John Leguizamo likes to keep himself occupied and has done a good job of that since starting out as a standup comedian on the NYC circuit in the 1980s. At 49, the Colombian-born entertainer is not that easy to pin down, with a scattered résumé of one-man shows ( Freak, Sexaholix), movies ( Collateral Damage, Summer of Sam, Assault on Precinct 13), TV ( ER), and animated flicks ( Ice Age, Dr. Dolittle). Yup, he’s got range.
One thing the fast-talking Leguizamo has always been a master of is voices. His latest role is Alex, a prehistoric bird in Walking with Dinosaurs, in theaters Friday. The 3D adventure follows an underdog dinosaur Pachyrhinosaurus named Pachi ( Justin Long) and his fight to stay alive and thrive in the Late Cretaceous period some 70 million years ago.
Leguizamo, who is also the narrator, talked to us from the Four Seasons Hotel Miami about the experience, his busy schedule, and how he stays relevant after almost 30 years in showbiz.
How did you prepare for the role of Alex, a prehistoric bird?
When I first heard about the script, I thought, “Oh great, I get to play a really powerful T-Rex,” so I started drinking whiskey and smoking to get my voice really deep. But then I had to change my game. With this type bird, an Alexornis, we tried a Spanish voice, like just off the boat, then something more ghetto. We settled on kind of a Ricardo Montalban thing.
This movie isn’t as frightening as “Jurassic Park.”
No, but this is not just a cute little movie. It’s really educational, so you’ll be entertained and moved at the same time. The animation is amazing because they use live-action backgrounds and really captured the physicality of the dinosaurs. Every time a new dinosaur is introduced, they put all the facts about it up on the screen: whether it was a herbivore or carnivore, how much they weighed, how tall, how many teeth.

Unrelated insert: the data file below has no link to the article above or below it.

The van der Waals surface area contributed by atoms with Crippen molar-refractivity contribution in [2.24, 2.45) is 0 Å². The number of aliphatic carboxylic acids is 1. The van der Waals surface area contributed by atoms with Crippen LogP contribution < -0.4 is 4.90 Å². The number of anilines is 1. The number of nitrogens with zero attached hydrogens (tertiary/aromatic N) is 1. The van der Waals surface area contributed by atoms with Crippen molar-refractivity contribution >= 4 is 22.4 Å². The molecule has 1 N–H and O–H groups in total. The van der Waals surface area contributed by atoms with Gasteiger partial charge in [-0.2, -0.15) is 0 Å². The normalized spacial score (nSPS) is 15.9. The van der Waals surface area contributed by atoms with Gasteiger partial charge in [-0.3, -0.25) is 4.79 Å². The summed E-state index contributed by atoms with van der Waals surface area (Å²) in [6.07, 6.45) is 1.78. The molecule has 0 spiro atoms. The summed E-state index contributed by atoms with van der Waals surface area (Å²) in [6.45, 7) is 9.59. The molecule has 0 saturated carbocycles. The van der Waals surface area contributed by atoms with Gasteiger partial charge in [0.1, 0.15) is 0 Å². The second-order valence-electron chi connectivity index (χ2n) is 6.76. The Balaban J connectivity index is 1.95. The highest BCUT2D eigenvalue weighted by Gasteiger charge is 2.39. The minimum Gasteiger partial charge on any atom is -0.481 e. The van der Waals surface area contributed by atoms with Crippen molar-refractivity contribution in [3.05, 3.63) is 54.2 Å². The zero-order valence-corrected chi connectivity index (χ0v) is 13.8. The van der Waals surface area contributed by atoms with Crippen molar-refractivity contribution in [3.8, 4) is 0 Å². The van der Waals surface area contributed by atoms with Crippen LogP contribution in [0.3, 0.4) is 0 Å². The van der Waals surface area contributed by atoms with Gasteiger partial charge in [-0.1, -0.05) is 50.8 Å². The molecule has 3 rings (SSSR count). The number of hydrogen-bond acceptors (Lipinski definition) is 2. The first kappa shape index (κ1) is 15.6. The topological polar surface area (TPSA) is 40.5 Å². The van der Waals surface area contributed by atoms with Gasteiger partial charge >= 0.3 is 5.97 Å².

You’re an old pro at animated work. How do you prefer it to live acting?
I’m like an animated veteran, but this is within my skill set. I'm a little crazy and when you’re talking to yourself in a room you can be crazy. At first it was daunting, I wasn’t used to it. But I’m a perfectionist and I can say the line as many times as I want without any other actor waiting their turn or rolling their eyes. There’s no pressure of film, like we’re wasting daylight. I don’t have to gain weight, lose weight. I don’t have to do anything.
Your kids [13 and 14] must be psyched to see this.
Yeah, I took my son and his friends in a giant school bus to the premiere, and my daughter had her friends from school come. They’re starting to finally think I’m cool. Teenagers.
Any plans when you’re in Miami?
I’ve got some family and friends here. I gotta go to Indomania, that’s my favorite.
You’ve done so many different projects, it’s almost hard to keep track. How do you stay at the top of the game for so long?
The great thing about acting: If you keep yourself motivated and challenged, you can do it the rest of your life. I still take acting classes, I study Shakespeare, I’m going back to the theater. Look at Bruce Dern in Nebraska. Killer. I think he’s a shoo-in for an Oscar nomination. He’s one of the great talents. Everything is in his eyes.